It’s not only programme overruns that can cause the loss of recorded content. In the case of the BBC it is not unusual for programmes to start before the advertised time. If recording a BBC programme I now usually set the start time 2 minutes before the advertised time. Although it is not a programme that I watch, I have noticed that the One Show invariably starts earlier than the advertised time so why not give the correct starting time in the listings?

Brian D says:
3 January 2015

the one thing that does really annoy me is trailers for future episodes/programmes. They only seem to show the best bits and by the time the episode/programme is transmitted you have nearly seen the damn thing.
I realise and accept that they have to advertise their programmes but in most cases they are OTT with it.
I also agree with the comments already posted.

Noddy Foster says:
3 January 2015

Couldn’t agree more!

Daphne Hanson says:
3 January 2015

I am becoming increasingly fed up with TV where the adverts are too loud and the endless reminders of what is coming up and also what is being featured later in the week. This comes on again and again…..AH! I also agree that a storyline should run completely through and not keep going back to another story and then jump back again to the original one. This is a ploy to make you keep watching but it is becoming so annoying I may not watch at all!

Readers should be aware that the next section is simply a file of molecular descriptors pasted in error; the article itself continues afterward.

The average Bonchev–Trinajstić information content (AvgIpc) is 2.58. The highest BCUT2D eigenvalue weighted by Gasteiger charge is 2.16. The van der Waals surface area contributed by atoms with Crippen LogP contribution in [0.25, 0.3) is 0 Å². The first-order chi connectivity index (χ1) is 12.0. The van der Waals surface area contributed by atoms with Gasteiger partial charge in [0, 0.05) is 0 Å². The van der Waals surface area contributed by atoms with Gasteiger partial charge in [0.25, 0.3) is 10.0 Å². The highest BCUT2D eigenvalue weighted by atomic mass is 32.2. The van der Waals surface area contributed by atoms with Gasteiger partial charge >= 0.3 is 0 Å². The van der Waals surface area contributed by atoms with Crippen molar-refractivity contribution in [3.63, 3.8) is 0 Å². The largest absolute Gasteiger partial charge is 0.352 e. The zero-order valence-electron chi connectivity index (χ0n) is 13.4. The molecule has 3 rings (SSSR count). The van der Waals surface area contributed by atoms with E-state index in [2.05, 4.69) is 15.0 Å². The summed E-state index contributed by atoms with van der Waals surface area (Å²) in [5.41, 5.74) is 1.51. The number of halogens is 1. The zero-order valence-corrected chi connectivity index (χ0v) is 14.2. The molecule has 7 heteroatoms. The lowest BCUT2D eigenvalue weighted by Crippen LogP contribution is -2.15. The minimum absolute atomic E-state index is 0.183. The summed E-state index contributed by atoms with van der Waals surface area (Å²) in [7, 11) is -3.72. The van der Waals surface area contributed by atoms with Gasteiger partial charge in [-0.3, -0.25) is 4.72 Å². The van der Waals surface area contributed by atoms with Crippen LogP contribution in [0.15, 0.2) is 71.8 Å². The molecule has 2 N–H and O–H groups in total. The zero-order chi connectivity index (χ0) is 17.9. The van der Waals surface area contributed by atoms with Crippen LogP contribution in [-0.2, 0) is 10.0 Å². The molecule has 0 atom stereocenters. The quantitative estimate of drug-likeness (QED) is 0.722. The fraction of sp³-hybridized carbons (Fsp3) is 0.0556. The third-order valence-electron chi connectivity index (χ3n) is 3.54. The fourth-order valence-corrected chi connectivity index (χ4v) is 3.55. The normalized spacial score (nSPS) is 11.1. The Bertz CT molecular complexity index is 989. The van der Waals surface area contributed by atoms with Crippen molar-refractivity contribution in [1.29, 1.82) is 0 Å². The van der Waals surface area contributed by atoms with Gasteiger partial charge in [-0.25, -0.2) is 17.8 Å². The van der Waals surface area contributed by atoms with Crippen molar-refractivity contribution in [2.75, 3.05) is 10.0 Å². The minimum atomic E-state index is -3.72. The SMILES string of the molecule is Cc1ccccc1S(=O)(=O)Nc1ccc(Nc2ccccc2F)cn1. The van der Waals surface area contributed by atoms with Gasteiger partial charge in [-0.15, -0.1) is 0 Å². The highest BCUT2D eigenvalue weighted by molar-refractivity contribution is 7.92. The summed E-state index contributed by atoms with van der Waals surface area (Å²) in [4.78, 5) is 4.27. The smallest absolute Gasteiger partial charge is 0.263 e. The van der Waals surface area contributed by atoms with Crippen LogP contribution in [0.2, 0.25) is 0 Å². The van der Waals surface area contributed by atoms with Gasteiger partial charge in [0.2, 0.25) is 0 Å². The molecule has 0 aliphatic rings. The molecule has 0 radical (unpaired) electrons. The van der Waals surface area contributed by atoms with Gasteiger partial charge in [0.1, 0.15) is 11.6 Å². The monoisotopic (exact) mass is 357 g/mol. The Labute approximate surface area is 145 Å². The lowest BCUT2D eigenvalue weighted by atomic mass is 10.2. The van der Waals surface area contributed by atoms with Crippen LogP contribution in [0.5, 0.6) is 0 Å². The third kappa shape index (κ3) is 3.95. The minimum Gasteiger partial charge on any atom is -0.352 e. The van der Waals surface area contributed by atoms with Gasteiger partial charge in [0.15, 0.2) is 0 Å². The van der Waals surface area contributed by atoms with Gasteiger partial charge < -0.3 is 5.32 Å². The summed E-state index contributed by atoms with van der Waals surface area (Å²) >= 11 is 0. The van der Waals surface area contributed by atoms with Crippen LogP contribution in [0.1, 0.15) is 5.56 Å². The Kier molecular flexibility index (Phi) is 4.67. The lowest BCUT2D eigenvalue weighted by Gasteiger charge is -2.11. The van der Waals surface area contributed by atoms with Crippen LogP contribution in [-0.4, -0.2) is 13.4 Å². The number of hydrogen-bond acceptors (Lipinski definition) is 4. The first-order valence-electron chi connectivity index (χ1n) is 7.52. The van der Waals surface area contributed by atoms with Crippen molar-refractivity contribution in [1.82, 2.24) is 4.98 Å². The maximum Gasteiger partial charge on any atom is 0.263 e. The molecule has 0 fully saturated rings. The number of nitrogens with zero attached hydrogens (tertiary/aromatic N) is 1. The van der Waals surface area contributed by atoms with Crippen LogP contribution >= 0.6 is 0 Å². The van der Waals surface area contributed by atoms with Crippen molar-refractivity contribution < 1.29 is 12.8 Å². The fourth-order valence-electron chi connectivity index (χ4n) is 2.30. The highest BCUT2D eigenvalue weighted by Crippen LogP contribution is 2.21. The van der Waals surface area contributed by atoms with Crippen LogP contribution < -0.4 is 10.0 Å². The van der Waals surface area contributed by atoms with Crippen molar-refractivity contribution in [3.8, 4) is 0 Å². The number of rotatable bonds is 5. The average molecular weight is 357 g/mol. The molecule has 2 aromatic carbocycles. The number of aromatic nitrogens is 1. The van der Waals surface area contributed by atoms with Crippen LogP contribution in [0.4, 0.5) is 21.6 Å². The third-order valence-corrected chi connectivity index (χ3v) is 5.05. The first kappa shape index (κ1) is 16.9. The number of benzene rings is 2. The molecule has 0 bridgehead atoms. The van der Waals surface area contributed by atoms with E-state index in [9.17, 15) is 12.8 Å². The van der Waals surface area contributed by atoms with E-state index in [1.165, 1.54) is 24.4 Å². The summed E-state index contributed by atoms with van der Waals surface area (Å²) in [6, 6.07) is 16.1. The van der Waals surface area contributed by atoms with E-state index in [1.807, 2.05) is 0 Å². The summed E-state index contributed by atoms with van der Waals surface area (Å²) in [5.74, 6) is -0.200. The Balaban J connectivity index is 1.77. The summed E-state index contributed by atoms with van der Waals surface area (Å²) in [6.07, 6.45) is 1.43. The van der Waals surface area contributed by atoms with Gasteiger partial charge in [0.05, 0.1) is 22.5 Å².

Flowerpower says:
3 January 2015

Programmes such as Watchdog and Country file that have several topics going, then split them, mix them around and show you small chunks at a time, and documentaries with repetitive recapping, reminding us of what we were told five minutes earlier as if we had the attention span of a goldfish. (Even goldfish are said to have a better attention span than they are often given credit for!)

THE SAME long introductory sequence eg The Great Interior Design Challenge

I find a lot of background music is annoying and unnecessary especially when it competes with the narrative or natural background sounds

The ad break gets me to the mute button and recording ahead plus fast forwarding wins for me over catch up TV for channels with ads.

Alan C says:
3 January 2015